Don’t just have a workplace wellness program; sell its benefits to your audience through effective marketing communications
Company A informs employees about its workplace wellness program during new employee orientation and then periodically through a general company newsletter.
Company B uses short, often humorous, messages with eye-catching visuals to provide workers with information on the next wellness program offerings as well as ideas on how to make simple, healthful changes to their lives. The company switches up messages frequently, and uses posters, emails and a monthly health newsletter to get the word out.
Which company do you think has the more successful program?
Many companies offer workplace wellness programs and other benefits but may not think about how to ensure people take full advantage of what the company provides. As a result, employees may not see the value and may not participate.
When it comes to effective wellness program and benefits communications, try these foolproof marketing tips for wellness program success:
#1: Know your audience. Survey your audience to find out their interests and preferred media. Then build audience profiles you can refer to when crafting messages for your group.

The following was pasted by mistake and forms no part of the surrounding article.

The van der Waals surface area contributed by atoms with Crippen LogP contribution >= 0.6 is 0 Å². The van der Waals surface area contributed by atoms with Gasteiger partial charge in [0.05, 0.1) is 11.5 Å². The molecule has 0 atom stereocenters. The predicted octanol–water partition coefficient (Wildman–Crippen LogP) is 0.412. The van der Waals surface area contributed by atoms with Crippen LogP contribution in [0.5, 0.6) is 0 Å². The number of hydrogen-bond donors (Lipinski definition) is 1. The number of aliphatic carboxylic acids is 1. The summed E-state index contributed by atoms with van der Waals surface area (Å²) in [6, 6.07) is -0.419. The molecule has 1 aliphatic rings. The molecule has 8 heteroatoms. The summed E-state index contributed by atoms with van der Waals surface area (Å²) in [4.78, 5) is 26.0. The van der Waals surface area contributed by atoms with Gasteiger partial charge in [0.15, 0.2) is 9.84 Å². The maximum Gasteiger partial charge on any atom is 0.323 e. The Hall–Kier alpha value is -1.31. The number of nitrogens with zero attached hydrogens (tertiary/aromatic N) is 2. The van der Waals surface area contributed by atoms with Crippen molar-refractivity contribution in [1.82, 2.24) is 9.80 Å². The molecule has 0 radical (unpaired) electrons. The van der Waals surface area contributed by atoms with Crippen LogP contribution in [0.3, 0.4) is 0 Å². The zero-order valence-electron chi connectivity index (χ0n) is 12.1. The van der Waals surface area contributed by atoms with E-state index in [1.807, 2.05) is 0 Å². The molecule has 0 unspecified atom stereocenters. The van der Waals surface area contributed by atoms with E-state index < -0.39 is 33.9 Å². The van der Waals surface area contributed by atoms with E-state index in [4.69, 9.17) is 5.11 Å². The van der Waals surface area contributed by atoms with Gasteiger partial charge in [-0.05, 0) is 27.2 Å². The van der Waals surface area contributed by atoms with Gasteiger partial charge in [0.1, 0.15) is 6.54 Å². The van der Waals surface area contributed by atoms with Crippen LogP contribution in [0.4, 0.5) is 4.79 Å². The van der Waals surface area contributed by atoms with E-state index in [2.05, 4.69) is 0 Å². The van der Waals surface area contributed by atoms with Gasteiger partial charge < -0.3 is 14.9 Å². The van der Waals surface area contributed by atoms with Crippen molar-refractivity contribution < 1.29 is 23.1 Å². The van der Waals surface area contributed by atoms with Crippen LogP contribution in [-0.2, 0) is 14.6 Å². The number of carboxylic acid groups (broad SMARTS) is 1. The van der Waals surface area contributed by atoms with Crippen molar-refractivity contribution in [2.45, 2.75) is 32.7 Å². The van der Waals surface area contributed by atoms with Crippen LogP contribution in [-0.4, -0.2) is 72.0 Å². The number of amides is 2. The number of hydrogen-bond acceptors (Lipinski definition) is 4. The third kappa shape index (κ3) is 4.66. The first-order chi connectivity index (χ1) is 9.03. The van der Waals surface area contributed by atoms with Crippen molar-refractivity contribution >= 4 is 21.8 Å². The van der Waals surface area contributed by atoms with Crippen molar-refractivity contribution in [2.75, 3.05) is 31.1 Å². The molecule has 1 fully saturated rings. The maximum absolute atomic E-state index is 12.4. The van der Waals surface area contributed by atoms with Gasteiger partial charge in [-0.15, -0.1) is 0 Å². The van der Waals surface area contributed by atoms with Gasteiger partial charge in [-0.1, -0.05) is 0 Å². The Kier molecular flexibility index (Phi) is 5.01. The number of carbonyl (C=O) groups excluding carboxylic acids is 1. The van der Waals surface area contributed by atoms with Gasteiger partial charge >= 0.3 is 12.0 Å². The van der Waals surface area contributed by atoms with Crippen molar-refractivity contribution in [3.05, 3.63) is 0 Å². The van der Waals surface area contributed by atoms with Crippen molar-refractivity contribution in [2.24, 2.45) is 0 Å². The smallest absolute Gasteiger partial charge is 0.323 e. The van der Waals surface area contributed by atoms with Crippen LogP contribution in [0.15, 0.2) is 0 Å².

#2: Make it fun and memorable. Like the best Super Bowl commercial, entice your audience with fun, memorable messages focusing on one topic. If you want to communicate several ideas, get your audience interested in one topic and link the audience to more information online or direct interested individuals to a printed piece.
#3: Keep your messages short. To grab initial attention, keep messages short. Nobody is going to engage with a “wall of copy.” You can always send readers online for more information.
#4: Use a mix of media. Each time you deliver a new campaign, promote it multiple ways, such as in email, print, an internal blog – whatever mix of media you have available. Hit all media simultaneously to ensure you’re reaching your audience in its preferred way.
#5: Test. Test headlines, email subject lines, visuals, and other elements every time you go out with a new campaign. Track results to see which pulled best. You can do this with a small subset of employees before rolling out the campaign to your entire group, or with a trusted panel that will provide honest feedback.